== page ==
India Comes Up With Cheap,
Superior Anthrax Vaccine
By Ranjit Devraj
India has followed up its offer to supply
cheap anti-anthrax drugs to the United States with the announcement of
an affordable and effective vaccine against the deadly bacteria being
used in a spate of bio-terrorist attacks in America.
Indian Minister for Science and Technology Murli Manohar Joshi, who made
the announcement on November 5, said the vaccine used recombinant
technology and was developed at the prestigious Jawaharalal Nehru
University (JNU) located in the capital.
Joshi said Panacea Biotec Ltd., an Indian company, is already committed
to mass produce the vaccine which would be available at a fraction of
what existing vaccines cost. ''The exact cost per vaccine is still being
worked out,'' he said.
According to Prof. Rakesh Bhatnagar, who helped develop the new vaccine,
it is far superior to existing ''supernatant'' vaccines produced in the
United States and and in Britain, which besides being expensive, have
side-effects and call for booster doses.
''To create this improved vaccine the genes for mutated proteins were
introduced into relatively safe host organisms which produced them in
quantities sufficient for purification,'' Bhatnagar said.
Development of the new vaccine was supported by the federal government's
Department of Biotechnology over six years with an investment of 20,000
dollars and had nothing to do with the current anthrax scare.
''We were encouraged to begin the work because of an anthrax epidemic in
West Bengal state some years ago and it is just pure coincidence that we
perfected the vaccine at this juncture,'' Bhatnagar said.
The vaccine is being seen as a boost for India's vast chain of
government-run laboratories -- staffed by poorly paid scientists --
which have been endangered by the the country's decadeŻold globalisation
and privatisation plans. Profits from the new vaccine, which is expected
to run into hundreds of millions of dollars, thanks partly to the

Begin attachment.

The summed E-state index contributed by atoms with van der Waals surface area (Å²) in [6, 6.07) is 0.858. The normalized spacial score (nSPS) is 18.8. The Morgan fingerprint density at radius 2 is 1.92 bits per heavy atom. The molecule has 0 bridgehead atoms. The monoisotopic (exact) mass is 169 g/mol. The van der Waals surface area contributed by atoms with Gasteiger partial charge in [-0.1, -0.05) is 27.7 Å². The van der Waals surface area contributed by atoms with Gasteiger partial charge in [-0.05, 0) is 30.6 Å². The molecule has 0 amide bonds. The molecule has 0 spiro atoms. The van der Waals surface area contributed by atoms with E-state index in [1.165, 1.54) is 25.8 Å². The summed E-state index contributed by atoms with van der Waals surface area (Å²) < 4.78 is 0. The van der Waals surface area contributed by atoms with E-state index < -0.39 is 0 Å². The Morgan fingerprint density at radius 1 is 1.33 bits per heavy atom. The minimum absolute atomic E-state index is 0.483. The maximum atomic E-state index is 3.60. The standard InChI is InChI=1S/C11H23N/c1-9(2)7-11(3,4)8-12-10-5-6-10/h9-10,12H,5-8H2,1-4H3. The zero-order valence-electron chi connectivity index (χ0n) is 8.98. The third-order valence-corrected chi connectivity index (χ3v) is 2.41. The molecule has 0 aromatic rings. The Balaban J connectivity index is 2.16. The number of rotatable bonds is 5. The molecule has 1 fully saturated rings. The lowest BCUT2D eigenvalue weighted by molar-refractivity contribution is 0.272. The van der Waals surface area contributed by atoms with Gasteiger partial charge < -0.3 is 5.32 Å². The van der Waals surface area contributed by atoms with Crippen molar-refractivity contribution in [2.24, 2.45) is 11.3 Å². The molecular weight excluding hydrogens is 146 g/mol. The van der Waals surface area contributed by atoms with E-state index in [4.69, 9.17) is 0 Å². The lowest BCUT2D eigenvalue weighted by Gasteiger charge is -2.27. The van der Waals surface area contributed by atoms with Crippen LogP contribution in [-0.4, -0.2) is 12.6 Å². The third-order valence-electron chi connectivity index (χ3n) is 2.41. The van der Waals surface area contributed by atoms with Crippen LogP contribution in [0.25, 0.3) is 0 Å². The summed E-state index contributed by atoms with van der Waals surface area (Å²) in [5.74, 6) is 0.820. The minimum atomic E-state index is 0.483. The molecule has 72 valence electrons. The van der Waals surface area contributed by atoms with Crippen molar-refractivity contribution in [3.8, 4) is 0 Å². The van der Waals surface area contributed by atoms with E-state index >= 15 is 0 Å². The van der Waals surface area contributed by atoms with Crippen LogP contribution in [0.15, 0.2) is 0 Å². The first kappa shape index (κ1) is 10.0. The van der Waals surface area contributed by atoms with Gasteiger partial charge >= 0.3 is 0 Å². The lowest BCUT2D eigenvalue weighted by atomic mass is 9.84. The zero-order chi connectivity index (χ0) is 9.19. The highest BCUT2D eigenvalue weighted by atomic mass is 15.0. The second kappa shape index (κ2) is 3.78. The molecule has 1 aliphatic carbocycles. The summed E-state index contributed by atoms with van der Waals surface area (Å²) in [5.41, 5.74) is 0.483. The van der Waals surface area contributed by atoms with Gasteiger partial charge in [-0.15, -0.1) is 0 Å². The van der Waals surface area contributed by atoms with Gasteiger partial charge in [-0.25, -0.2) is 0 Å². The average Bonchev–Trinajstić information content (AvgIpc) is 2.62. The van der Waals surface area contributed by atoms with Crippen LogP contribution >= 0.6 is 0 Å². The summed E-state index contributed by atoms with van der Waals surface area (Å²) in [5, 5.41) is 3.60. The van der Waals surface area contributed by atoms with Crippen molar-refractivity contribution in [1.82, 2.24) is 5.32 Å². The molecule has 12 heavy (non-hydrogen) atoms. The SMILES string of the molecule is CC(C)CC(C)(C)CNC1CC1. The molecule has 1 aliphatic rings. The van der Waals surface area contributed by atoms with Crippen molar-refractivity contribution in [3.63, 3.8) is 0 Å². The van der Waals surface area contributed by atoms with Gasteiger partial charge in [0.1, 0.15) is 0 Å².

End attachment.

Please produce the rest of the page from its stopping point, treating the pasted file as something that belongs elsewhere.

anthrax scare, are expected to be ploughed back into the institutions
which helped develop it, Joshi said.
''We are not interested in the profits but in the benefits the vaccine
will have for mankind,'' Joshi, a well-known traditionalist and opponent
of globalisation and privatisation, said.
Sameer Brahmachari, an executive at the biotechnology department, said
the new vaccine, for which patents have been taken out, will be cheap
since no high royalties are to be paid and because of the government's
Brahmachari also said it was inconceivable that countries like the
United States have not yet developed safe recombinant technology
''They probably have them stashed away because of their strategic value
in biological warfare situations,'' he said.
Last month India cocked a snook at the global patents system by offering
to supply the United States 20 million tablets of ciprofloxacin, the
drug of choice against anthrax, at a fraction of going costs for the
Apart from the offer of cheap supply by privately-owned pharmaceutical
companies, India's foreign minister, Jaswant Singh, offered an outright
gift of a million dollars worth of ciprofloxacin to the United States to
tide over immediate shortages.
Since the 1970s, India has aggressively pursued a policy of weakening
intellectual property protection to ensure cheap and ready availability
of a host of drugs and foster the growth of an indigenous industry in
In 1999, the United States hauled India before the dispute settlement
tribunal of the World Trade
Organisation (WTO) and compelled it to begin work on legislation to
introduce product patents.
However, following the anthrax scare, U.S. lawmakers have been calling
for the lifting of patents on ciprofloxacin held by the German
drug-maker Bayer Corp, which do not expire till Dec. 2003.
- Copyright Inter
Press Service (IPS)